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Whispering Bells
Emmenanthe penduliflora

About Whispering Bells (Emmenanthe penduliflora) Emmenanthe is a monotypic genus which contains only one species, Emmenanthe penduliflora, known by the common name whispering bells. This is a grassland wildflower found in the western United States. It is an annual plant with fleshy foliage which exudes a sticky juice with a light medicinal odor. The plant comes up from a weedy-looking basal rosette of sharply lobed leaves. It produces long flower clusters hung with small yellow or pink bell-shaped flowers which dry and become light and papery. The dry hanging flowers make a rustling sound when a breeze comes through, giving the whispering bells its common name. The dry flower also contains a fruit about a centimeter wide. This flower is most common in dry, recently burned areas; germination of the seeds may be triggered by the presence of burned plant material. It is a common plant of the chaparral ecosystem, which is prone to wildfire.
Plant Description
Plant Type
Annual herb

Max. Height
0.16 - 2.8 ft (0.05 - 0.9 m)

Flower Color
Pink, Yellow

Native Status

Natural Setting
Site Type
Dry open slopes


Elevation ?
1' - 8167'

Annual Precip. ?
2.9" - 58.8"

Summer Precip. ?
0.15" - 2.95"

Coldest Month ?
30.5° F - 59.4° F

Hottest Month ?
58.4° F - 88.8° F

Humidity ?
0.51 vpd - 39.25 vpd

Landscaping Information
Ease of Care
Moderately Easy

Water Requirement ?
Very Low
Extremely Low
Very Low
Moderate - High

Propagation ?
For propagating by seed: Oven heat of 500°P for 10 ruins. or 375°P for 30 ruins. gives best germination. No treatment. but addition of a small amount of charate over the sown seeds gives good results. (Keeley and Keeley 1982). Even with the use of charate, the percent germination varies, depending on the seed bed medium used ( Keeley and Nitzberg 1984). In late fall, scarification or fire treatment ( Jones and Schlesinger 1980; Wicklow 1977).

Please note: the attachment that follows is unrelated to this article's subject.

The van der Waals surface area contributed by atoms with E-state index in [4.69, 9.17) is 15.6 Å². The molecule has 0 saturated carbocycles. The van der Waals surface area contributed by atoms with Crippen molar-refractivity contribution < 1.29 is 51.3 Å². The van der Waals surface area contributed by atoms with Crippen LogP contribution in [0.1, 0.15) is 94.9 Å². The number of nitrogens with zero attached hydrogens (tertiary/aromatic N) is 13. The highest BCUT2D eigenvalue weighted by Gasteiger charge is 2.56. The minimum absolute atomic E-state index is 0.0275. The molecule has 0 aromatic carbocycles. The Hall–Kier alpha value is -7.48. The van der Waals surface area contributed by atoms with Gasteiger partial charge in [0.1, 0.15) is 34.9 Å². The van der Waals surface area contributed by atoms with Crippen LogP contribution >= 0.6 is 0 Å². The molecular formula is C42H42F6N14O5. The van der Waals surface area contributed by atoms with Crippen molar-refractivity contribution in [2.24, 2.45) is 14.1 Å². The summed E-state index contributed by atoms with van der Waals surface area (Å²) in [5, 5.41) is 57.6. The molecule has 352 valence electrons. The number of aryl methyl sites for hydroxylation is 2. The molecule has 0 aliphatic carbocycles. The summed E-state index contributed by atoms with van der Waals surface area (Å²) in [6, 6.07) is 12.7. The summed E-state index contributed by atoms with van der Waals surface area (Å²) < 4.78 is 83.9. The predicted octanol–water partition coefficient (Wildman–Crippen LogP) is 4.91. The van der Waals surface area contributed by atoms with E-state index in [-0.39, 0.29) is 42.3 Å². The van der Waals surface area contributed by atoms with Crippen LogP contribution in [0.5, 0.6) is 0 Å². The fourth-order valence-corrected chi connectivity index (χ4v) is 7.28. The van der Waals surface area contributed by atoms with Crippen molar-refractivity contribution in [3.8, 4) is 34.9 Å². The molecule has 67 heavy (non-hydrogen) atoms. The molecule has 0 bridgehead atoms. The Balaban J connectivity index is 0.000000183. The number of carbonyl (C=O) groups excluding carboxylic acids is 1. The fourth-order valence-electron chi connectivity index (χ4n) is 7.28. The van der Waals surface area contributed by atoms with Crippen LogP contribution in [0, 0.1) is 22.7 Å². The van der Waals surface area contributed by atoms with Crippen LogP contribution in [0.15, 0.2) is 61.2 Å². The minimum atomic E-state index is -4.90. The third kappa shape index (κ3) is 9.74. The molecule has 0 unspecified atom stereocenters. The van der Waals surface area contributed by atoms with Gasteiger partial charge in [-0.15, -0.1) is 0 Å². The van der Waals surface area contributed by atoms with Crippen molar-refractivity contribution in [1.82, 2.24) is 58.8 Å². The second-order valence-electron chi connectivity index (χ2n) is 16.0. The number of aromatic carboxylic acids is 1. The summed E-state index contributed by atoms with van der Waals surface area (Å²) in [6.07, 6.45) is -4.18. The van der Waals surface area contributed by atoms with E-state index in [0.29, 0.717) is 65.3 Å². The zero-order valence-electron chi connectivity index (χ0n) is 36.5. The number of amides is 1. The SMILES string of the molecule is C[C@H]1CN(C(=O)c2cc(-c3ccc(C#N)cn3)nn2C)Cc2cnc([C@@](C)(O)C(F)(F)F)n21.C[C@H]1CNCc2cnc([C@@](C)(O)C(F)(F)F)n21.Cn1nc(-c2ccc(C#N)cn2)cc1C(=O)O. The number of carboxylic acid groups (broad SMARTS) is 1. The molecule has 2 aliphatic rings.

Nursery Availability
Rarely Available

Other Names
Common Names
Whisperingbells, Yellow Whispering Bells

Sources include: Wikipedia. All text shown in the "About" section of these pages is available under the Creative Commons Attribution-ShareAlike License. Plant observation data provided by the participants of the California Consortia of Herbaria, Sunset information provided by Jepson Flora Project. Propogation from seed information provided by the Santa Barbara Botanical Garden from "Seed Propagation of Native California Plants" by Dara E. Emery. Sources of plant photos include CalPhotos, Wikimedia Commons, and independent plant photographers who have agreed to share their images with Calscape. Other general sources of information include Calflora, CNPS Manual of Vegetation Online, Jepson Flora Project, Las Pilitas, Theodore Payne, Tree of Life, The Xerces Society, and information provided by CNPS volunteer editors, with special thanks to Don Rideout. Climate data used in creation of plant range maps is from PRISM Climate Group, Oregon State University, using 30 year (1981-2010) annual "normals" at an 800 meter spatial resolution.

Links:   Jepson eFlora Taxon Page  CalPhotos  Wikipedia  Calflora

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